Belgrade won’t let you leave

I met a Dutch guy last summer during a 12-hour train-ride From Montenegro to Serbia. He told me he was going to use Belgrade as a short stop on his way to Bulgaria, Romania and other surrounding countries. It wasn't supposed to be more than two hours - but by the end of the ride, he decided to spend five days discovering everything my city has to offer.

He believed at first that Belgrade was a concrete jungle, but that would mean the city has no life inside it - merely routine, smoke and tired eyes. His eyes, however, went wide and hungry as I kept on changing his image of it.
Belgrade is a place where life itself is born. As soon as you step outside of the train, everything is buzzing with laughter that covers you like the soft blanket of stars you can see from inside its parks. You'll probably walk up the road that leads you to Knez Mihailova street, and there you'll see dozens of street artists - everything from musicians and painters to acrobats. You'll probably take a detour to the very famous statue we Serbs call "The horse" - though there's a man on top of it, too, but whenever we're about to meet, it's always "Next to The Horse". Once you get there, you'll be hit by a wave of all kinds of people - young, old, domestic, foreigners, all surrounded by exquisite coffee shops and small restaurants.

Then, at the very end of the street, like the light outside a very attractive tunnel, there stands Kalemegdan, towering over our city like a protective mother. It's a park, a tower, and a beautiful view of two rivers' confluence all at once. Beneath it, Danube and Sava come together just as Belgrade's nature and city life do. You'll find yourself sitting on top of the big stones surrounding you, admiring that view. And once you're ready for the change of the scenery, you'll look up and see hundreds of stars, or maybe you'll start looking at the stars here, on our streets - bridges lighting up, coffee shops shining like lanterns; you can even (without the loss of decency) look at the statue of The Victor which is facing towards Avala (and you'll get there, too) - but by dooing just that, and being naked simultaneously, The Victor is truly a sight to see; you'll have to be looking at his back-end. It's a fun little adventure and we always silently giggle about it, even if we've seen it thousands of times already.

The Victor

Afterwards, you'll probably be up for some fun, and I can guarantee you, as soon as you stop anyone on the street and ask them where you can find some good time, they'll not only direct you to it, but invite you to come with them so they can lead you through all our beauties. I've had friends spend numerous nights showing Swedes, Germans, Greeks and many others around, even though they all met by chance a couple of minutes before that! Whoever you are, you'll feel so welcome you'll turn your pre-planned tour into a much longer one - and no one will be able to blame you for it.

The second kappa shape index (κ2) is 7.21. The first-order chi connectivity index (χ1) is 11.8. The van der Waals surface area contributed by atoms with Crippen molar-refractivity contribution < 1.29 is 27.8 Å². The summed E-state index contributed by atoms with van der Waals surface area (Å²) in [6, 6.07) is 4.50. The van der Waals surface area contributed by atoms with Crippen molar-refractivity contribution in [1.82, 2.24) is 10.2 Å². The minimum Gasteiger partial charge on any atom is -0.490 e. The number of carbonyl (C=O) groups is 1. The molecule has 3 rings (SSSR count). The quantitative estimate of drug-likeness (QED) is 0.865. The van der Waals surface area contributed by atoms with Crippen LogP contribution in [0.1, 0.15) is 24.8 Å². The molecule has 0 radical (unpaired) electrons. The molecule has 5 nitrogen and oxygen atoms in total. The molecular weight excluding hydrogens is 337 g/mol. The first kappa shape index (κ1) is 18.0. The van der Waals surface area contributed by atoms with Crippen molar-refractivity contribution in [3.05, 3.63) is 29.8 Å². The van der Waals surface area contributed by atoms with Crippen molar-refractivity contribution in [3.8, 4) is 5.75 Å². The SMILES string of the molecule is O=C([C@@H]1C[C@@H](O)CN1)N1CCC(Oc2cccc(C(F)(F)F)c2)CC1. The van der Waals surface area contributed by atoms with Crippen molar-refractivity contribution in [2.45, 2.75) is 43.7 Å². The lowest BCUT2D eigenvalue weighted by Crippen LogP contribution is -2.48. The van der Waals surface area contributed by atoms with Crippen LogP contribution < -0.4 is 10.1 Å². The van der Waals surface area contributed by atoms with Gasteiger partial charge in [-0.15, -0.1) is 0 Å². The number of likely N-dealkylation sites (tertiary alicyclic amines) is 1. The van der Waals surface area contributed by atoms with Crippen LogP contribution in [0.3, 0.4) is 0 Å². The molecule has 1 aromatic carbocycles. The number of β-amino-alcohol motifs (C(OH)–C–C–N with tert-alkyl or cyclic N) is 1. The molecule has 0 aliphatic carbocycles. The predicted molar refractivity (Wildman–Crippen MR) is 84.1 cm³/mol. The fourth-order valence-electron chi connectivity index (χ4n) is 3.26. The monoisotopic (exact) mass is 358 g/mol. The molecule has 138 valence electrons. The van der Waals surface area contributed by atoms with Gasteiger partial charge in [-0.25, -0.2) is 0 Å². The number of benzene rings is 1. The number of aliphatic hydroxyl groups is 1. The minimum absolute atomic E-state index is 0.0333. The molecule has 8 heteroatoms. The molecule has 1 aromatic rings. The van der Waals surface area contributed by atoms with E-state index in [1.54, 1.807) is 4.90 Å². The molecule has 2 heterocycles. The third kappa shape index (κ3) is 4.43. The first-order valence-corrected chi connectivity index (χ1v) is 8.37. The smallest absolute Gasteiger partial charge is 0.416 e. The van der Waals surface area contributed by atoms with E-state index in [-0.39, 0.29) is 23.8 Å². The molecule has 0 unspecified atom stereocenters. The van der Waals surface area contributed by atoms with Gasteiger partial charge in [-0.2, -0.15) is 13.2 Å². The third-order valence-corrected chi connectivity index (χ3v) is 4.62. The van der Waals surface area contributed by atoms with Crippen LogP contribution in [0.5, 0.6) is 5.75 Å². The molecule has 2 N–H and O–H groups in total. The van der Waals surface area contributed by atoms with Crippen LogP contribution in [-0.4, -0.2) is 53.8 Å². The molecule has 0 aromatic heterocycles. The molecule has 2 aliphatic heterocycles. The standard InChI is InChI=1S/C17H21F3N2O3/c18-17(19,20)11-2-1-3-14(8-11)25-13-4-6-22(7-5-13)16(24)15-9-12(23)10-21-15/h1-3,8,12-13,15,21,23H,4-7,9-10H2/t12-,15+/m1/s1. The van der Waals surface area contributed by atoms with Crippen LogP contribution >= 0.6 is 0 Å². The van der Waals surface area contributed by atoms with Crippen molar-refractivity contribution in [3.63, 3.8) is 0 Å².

While you're out, enjoying our never-tiring, never-ending nightlife, you will probably get the chance to try rakija (remember that name now - you may not be able to remember it after drinking it) - our very personal, very strong drink that will probably lead you to speaking Serbian (even if you've never heard it before), but it will most definitely lead you to singing and dancing. And if you are a fan of good food, whether it be meaty or vegetarian, you can find plenty of it anywhere you look.

And as you get up after a night of fun, you'll see the city already awake at seven o'clock - because we are the city that never sleeps. I recommend you get a cup of our strong black coffee - you are sure to remain awake for the rest of the day, not even blinking. You may want to visit some of our historical sights then (Kalemegdan is one of them, so you've already started!) or the Museum of Yugoslavian History, where some of my friends will be able to tell you everything you would like to know. They say that "beauty is in the eye of the beholder" - and similarly, Avala mountain is in the eye of The Victor. It's located on the outskirts of the town, but it's quiet worth it. As you are walking a steep forest towards your goal (or taking a bus up there - it's an option, too), you'll meet many others doing just that, most of them just for fun, even though they've been at the top hundreds of times before. As the last of the trees make way for you, the beauty will struck you as if you were in a movie - the Avala tower and Monument to the unknown hero.

Avala tower

The Avala tower rose back with its 204.5 meters, after being torn down during the '99 bombing. But not only did it rise back, it rose higher and more beautiful, and serves as a lighthouse for when you're not really sure where you should be going; or simply as a reminder of past perils, which you can always combat by becoming better and stronger. And behind it is a beautiful Monument people usually climb and sit on as they watch the sunset. If you take the main road down, you'll witness one of the most beautiful sunsets you can see; you'll see the city sitting beautifully as a pearl-necklace on someone's slow-breathing chest. The view from the main road is something you will never forget.

And just like my Dutch friend, you'll have a hard time leaving.

Photography by: Iva Jovanović

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